Graduate Faculty

Principal Faculty of the Feminist Studies Graduate Program

Bettina Aptheker
Professor, Feminist Studies and History
Ph.D., History of Consciousness, University of California, Santa Cruz

Women's history, feminist oral history and memoir, feminist pedagogy, African American women's history, queer studies, feminist Jewish studies, feminist critical race studies. Author of Intimate Politics: How I Grew Up Red, Fought for Free Speech, and Became a Feminist Rebel (Seal Press 2006), The Morning Breaks: The Trial of Angela Davis (1999), Tapestries of Life: Women’s Work, Women’s Consciousness and the Meaning of Daily Life (1989), and Women’s Legacies: Essays on Race, Sex, and Class in American History (1982).

Anjali Arondekar
Associate Professor, Feminist Studies
Ph.D., English, University of Pennsylvania, Graduate Certificate in Women’s Studies

South Asian studies, colonial historiography; feminist theories; queer theory; critical race studies; nineteenth century interdisciplinary studies.

Her research engages the poetics and politics of sexuality, geopolitics and historiography.  Her first book For the Record: On Sexuality and the Colonial Archive in India (Duke University Press, 2009) considers the following questions: Why does sexuality (still) seek its truth in the historical archive? What are the spatial and temporal logics that compel such a return? And conversely, what kind of "archive" does such a recuperative hermeneutics produce? Her second book-project, Margins of Desire: Sexuality, Historiography, South Asia, grows out of her interest in the figurations of sexuality, ethics and collectivity in colonial British and Portuguese India.

Neda Atanasoski
Associate Professor, Feminist Studies, Digital Arts & New Media
Ph.D. Literature and Cultural Studies University of California, San Diego

U.S. and Eastern European film and media; cultural studies and critical theory; war and nationalism; gender, ethnicity, and religion. Author of American Empire on Film and Television: From the Cold War to the War on Terror, under review, Routledge (American Film Institute Readers) and “Dracula as Ethnic Conflict: The Technologies of ‘Humanitarian Intervention’ in the Balkans during the 1999 NATO Bombing of Serbia and Kosovo.” In Monsters and the Monstrous: Myths and Metaphors of Enduring Evil, Niall Scott, ed. (Rodopi, 2007).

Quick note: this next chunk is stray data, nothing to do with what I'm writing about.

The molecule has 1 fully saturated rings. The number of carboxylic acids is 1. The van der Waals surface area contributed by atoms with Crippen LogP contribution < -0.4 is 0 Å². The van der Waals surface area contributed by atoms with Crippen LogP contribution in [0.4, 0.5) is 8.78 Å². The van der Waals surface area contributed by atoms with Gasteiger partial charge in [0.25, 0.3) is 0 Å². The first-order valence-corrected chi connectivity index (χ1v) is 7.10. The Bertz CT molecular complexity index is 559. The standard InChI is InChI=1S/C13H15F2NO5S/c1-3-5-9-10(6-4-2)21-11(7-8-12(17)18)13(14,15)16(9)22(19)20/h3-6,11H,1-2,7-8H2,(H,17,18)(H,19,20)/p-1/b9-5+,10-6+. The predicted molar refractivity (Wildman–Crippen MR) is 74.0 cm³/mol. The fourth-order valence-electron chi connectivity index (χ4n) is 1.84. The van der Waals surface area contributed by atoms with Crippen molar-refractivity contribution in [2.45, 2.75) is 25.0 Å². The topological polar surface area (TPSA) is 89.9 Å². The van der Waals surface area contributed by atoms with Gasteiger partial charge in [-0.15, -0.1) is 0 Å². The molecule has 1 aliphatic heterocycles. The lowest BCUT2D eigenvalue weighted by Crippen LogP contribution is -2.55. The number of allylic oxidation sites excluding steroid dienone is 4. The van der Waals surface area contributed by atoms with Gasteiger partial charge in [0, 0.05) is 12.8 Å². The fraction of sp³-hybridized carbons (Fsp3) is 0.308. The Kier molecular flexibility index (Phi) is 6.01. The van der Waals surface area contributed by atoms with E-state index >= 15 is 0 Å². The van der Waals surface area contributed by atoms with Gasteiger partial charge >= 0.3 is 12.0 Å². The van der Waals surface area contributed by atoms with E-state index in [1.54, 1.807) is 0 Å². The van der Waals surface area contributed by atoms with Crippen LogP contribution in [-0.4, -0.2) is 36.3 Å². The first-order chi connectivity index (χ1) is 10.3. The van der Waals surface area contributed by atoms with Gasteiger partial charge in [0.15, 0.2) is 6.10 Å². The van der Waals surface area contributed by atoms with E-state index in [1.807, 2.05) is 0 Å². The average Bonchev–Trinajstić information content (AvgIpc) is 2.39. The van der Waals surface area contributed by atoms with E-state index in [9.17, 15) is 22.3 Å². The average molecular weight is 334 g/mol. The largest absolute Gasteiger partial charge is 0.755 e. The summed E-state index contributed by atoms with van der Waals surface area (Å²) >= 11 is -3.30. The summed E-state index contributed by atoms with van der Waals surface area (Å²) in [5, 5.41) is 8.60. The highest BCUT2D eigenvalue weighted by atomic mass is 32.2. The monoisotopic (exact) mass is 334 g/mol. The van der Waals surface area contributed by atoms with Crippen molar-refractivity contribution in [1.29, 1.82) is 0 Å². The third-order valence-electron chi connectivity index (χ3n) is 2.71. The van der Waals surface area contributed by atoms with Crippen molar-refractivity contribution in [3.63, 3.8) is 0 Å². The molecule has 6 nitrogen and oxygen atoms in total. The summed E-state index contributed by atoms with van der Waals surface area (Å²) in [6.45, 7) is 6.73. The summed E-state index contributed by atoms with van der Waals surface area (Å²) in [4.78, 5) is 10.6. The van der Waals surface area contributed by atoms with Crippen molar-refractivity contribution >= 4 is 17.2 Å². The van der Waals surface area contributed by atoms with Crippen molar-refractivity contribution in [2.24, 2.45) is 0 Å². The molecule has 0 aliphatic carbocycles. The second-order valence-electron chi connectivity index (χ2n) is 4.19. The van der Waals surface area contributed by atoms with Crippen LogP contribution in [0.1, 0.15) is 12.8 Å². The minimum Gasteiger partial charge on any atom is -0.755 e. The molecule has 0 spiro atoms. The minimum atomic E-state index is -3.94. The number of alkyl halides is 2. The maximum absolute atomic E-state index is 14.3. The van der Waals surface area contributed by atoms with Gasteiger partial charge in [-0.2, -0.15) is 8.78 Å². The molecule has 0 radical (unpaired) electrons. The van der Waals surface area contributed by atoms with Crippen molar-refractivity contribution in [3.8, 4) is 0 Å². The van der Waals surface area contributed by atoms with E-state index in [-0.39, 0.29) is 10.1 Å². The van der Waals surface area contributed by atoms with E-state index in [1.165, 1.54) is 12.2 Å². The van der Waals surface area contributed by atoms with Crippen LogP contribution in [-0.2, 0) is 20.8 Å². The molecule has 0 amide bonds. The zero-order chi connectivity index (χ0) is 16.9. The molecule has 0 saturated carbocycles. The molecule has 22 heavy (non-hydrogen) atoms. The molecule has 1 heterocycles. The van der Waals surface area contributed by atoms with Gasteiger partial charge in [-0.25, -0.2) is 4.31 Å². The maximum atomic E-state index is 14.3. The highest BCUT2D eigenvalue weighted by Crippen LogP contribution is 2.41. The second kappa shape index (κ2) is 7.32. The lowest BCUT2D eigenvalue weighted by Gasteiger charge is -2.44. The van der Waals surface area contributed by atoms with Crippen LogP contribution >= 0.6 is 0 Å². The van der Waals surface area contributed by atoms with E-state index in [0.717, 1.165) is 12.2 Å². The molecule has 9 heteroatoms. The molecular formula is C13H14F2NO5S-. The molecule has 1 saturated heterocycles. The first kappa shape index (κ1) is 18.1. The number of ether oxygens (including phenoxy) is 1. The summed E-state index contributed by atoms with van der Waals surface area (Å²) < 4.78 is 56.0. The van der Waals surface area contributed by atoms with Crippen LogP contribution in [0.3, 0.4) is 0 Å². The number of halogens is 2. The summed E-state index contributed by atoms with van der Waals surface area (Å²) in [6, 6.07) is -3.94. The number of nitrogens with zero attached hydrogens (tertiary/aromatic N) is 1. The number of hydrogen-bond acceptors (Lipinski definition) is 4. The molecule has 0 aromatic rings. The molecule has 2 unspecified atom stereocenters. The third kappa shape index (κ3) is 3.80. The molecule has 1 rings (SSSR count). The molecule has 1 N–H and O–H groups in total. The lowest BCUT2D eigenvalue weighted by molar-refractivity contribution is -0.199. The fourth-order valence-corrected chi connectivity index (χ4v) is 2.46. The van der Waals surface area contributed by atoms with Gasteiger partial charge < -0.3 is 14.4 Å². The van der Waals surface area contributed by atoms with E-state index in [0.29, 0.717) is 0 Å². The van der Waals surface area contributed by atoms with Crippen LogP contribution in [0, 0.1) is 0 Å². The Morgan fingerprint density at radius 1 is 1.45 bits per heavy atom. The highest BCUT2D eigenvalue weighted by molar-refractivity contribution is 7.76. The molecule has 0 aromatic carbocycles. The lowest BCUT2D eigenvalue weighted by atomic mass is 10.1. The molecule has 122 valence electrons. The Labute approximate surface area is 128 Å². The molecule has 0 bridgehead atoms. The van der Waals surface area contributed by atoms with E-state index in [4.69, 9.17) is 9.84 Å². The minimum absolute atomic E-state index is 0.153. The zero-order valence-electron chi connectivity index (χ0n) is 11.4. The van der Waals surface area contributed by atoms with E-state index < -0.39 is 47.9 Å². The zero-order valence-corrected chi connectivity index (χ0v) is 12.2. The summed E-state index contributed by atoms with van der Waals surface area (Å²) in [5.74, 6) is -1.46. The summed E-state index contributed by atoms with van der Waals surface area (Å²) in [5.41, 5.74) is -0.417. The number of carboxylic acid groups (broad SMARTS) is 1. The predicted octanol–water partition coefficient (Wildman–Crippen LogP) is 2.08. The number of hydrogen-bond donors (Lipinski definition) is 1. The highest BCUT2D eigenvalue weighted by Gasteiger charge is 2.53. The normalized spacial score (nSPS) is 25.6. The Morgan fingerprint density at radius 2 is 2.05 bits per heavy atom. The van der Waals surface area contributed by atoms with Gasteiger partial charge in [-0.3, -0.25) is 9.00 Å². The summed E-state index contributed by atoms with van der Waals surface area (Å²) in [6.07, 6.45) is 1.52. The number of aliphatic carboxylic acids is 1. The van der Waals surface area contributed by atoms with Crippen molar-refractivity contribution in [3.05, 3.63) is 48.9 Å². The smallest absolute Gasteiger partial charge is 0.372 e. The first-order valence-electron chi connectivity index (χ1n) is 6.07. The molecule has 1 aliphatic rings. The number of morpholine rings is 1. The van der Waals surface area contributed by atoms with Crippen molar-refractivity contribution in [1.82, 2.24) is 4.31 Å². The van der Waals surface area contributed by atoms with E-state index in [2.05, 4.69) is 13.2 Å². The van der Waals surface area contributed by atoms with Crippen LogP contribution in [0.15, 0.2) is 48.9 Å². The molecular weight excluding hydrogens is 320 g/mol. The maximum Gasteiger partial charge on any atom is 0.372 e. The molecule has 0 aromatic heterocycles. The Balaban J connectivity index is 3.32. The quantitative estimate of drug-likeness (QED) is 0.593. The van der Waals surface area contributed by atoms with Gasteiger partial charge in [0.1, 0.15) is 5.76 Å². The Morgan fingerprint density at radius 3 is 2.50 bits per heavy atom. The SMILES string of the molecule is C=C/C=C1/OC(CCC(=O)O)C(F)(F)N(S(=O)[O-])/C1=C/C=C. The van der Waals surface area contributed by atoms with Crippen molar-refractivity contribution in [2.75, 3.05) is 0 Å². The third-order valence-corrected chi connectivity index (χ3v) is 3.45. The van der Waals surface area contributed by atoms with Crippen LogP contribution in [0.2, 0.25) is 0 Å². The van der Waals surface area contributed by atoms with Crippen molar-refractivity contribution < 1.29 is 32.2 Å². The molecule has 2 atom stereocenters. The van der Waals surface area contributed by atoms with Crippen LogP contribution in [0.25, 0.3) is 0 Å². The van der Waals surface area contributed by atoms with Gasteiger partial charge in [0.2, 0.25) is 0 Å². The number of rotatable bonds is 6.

Karen Barad
Professor, Feminist Studies, History of Consciousness, and Philosophy
Ph.D., Theoretical Particle Physics, SUNY – Stony Brook

Feminist theory, physics, twentieth-century continental philosophy, epistemology, ontology, philosophy of physics, cultural studies of science, feminist science studies. Author of Meeting the Universe Halfway: Quantum Physics and the Entanglement of Matter and Meaning (Duke University Press, 2007).

Gina Dent
Associate Professor, Feminist Studies, History of Consciousness, and Legal Studies
Ph.D., English and Comparative Literature, Columbia University

Africana literary and cultural studies; legal theory; popular culture. Author of Anchored to the Real: Black Literature in the Wake of Anthropology (forthcoming). Editor of Black Popular Culture (1993-1999).

Marcia Ochoa
Associate Professor, Feminist Studies, Anthropology, Latin American and Latino Studies
Ph.D. Cultrual and Social Anthropology, Stanford University

Gender and sexuality, race and ethnicity, Latina/o studies, media and cultural studies, ethnography of media, feminism, queer theory, multimedia production, Latin American studies - Colombia and Venezuela, citizenship and social participation, Social Documentation.

Felicity Amaya Schaeffer
Associate Professor, Feminist Studies
Ph.D. American Studies, Minor in Advanced Feminist Studies, University of Minnesota, Minneapolis

Border and hemispheric studies, globalization, transnational feminisms.

 

Associate Faculty of the Feminist Studies Graduate Program

Noriko Aso, History

Julie Bettie, Sociology

Heather Bullock, Psychology

Mayanthi Fernando, Anthropology

Carla Freccero, Literature, Feminist Studies, History of Consciousness

Rosa-Linda Fregoso, Latin American and Latino Studies, Feminist Studies

Jennifer Gonzalez, History of Art and Visual Culture

Shelly Grabe, Psychology

Lisbeth Haas, History, Feminist Studies, Latin American and Latino Studies

Gail Hershatter, History

Emily Honig, History

Norma Klahn, Literature

Campbell Leaper, Psychology

Peter Limbrick, Film and Digital Media

Tanya Merchant, Music

Megan Moodie, Anthropology

Jennifer Reardon, Sociology

Vanita Seth, Politics

Shelley Stamp, Film and Digital Media

Dana Takagi, Sociology

Anna Tsing, Anthropology

Marilyn Westerkamp, History

Patricia Zavella, Latin American and Latino Studies